The Tour de France yellow jersey will once again be decided by a time trial on the penultimate day in 2018, according to regional newspapers in south-west France, which report a race against the clock of around 30 kilometres in the Basque region.
The Sud Ouest newspaper had reported earlier this week that the town of Saint-Pée-sur-Nivelle had been successful in its bid to host a stage start, and on Wednesday it confirmed that it would be a time trial stage – rather than a road stage – on July 28, one day from the traditional finale in Paris. The finish will be in the town of Espelette, with much the same information being reported by the regional arm of France Bleu.
Both sources talk of a rolling course around 30 kilometres in length, without a major climb but with undulating roads that will empty the legs after three weeks of racing.
The route for the 2018 Tour will be unveiled officially next Tuesday, October 17, in Paris. All that has been confirmed so far are the three stages that will form the Grand Départ in the Vendée region of north west France, though local press reports allow for more than a rough outline of the route to be drawn up in advance.
This year, it seems, the race will tackle the Alps ahead of the Pyrenees for the first time since 2014, after heading up into Brittany and across the north of the country for a stage finish in Roubaix. After the Alps, the race would make its way across the south of France for two or three stages in the Pyrenees that would feature the denouement in the fight for the yellow jersey.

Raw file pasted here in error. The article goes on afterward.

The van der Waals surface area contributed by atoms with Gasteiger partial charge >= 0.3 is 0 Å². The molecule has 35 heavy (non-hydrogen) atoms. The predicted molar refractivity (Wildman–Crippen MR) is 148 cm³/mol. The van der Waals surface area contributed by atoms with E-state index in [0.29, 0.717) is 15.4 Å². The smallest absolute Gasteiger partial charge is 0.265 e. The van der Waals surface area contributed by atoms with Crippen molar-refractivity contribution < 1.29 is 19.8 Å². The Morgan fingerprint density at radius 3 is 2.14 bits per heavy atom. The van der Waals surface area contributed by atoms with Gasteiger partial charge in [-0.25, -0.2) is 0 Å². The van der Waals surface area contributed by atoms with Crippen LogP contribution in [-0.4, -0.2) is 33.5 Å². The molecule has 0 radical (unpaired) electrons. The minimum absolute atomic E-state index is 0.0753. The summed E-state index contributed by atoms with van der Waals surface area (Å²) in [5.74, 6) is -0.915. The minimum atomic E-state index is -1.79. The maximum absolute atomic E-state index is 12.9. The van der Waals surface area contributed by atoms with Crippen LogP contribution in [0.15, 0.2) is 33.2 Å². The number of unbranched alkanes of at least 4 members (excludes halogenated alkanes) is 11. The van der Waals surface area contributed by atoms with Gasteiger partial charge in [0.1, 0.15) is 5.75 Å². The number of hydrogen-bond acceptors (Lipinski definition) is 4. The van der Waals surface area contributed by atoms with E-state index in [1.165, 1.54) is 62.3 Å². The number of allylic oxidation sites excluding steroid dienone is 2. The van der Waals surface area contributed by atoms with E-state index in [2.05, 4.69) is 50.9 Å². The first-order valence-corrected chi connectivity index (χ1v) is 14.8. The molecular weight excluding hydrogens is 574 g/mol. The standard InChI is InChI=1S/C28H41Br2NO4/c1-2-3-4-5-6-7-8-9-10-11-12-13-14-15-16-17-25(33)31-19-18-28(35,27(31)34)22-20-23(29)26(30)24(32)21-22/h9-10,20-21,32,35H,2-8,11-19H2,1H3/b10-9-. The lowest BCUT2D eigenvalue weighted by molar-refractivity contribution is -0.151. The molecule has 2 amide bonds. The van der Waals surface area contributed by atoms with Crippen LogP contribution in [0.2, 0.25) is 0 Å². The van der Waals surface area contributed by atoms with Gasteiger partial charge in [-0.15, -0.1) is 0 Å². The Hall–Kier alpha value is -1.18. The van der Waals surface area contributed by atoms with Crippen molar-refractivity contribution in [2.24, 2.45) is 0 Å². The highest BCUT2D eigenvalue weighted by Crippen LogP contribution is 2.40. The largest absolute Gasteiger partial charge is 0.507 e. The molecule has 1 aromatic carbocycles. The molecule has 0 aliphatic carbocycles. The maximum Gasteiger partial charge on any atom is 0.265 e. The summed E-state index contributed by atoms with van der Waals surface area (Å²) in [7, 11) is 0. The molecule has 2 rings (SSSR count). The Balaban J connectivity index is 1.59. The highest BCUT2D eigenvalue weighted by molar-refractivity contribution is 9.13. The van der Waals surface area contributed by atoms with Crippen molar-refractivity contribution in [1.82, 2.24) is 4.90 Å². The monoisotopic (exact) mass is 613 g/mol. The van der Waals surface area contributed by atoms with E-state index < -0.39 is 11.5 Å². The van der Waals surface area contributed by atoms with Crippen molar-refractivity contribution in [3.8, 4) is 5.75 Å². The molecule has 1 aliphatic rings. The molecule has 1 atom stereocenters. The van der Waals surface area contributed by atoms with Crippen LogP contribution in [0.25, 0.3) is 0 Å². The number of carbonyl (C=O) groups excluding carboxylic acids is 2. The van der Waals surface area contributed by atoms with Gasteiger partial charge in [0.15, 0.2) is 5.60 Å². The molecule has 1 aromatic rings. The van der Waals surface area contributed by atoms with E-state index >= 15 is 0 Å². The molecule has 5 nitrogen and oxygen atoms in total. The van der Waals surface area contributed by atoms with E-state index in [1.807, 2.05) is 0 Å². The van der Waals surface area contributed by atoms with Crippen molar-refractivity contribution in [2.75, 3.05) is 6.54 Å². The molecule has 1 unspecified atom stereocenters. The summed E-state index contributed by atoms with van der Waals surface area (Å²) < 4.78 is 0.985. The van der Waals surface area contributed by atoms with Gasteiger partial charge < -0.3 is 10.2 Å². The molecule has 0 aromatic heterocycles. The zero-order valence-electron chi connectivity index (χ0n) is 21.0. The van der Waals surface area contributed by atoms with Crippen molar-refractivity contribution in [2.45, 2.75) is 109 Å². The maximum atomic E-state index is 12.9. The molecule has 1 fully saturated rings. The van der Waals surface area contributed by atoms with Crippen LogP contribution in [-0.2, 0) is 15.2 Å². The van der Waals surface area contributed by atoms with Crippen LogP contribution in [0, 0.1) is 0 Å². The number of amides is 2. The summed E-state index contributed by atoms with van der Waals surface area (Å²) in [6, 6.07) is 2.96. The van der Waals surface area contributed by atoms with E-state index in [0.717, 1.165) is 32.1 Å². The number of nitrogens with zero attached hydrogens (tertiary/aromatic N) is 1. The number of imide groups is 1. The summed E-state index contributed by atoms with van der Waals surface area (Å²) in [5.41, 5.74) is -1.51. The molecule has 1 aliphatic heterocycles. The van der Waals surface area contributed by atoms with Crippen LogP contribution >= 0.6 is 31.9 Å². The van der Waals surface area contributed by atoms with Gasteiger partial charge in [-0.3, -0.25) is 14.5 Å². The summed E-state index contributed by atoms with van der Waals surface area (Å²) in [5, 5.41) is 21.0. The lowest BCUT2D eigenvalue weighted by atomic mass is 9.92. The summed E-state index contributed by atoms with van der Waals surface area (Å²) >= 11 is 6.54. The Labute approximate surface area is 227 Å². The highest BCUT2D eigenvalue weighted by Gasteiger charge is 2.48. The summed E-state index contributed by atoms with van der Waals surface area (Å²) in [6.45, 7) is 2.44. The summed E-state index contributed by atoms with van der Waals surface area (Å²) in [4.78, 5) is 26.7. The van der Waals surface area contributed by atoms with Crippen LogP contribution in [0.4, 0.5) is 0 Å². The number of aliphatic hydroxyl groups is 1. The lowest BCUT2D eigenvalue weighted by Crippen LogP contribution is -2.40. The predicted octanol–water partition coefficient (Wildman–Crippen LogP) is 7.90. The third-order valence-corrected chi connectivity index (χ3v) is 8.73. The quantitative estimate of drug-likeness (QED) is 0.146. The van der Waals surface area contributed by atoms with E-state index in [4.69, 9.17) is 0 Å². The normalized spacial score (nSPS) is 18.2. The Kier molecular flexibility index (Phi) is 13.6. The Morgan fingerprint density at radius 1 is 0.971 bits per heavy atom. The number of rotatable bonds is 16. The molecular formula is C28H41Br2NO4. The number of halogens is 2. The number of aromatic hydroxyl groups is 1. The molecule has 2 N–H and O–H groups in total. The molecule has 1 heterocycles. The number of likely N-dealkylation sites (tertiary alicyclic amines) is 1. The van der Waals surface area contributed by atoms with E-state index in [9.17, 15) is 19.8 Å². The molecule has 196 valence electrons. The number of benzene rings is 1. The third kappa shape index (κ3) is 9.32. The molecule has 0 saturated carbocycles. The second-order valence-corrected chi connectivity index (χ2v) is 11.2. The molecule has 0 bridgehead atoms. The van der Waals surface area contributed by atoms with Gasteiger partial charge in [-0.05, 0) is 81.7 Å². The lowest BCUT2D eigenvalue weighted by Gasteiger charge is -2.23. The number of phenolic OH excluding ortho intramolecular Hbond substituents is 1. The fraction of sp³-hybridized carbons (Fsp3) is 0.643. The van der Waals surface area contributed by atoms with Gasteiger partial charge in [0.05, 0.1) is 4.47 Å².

Details of the final stages had been scarce, but Sud Ouest and France Bleu appear confident that, after the mountain stages, the riders will be racing the clock for the maillot jaune on the last day of true racing, the final stage into Paris being a largely ceremonial affair.
Both detail a route of around 30 kilometres linking Saint-Pée-sur-Nivelle with Espelette. The two towns are only separated by 15 kilometres from west to east, but the route would head north to Arcangues before heading back down via Souraide. The sting in the tail would seem to be the Col de Pinodieta, a 2-kilometre climb with an average gradient of over six per cent, coming just a couple of kilometres from the finish.
France Bleu describe the potential route as follows: "A true picture postcard parcours, which should delight the television broadcasters, passing by hamlets, woods, fields, and traditional Basque houses.
"A route without a major climb - which won't take in the Col de Saint-Ignace at the foot of the Rhune - but very undulating nonetheless. A leg-sapping route with short inclines, sometimes with severe gradients, that will afford no respite after three weeks of racing."
This year's Tour culminated with a penultimate-day 22.5-kilometre time trial in Marseille, where Chris Froome extended his overall lead to seal a fourth title. Before that, the two previous editions had featured mountain stages on the penultimate day.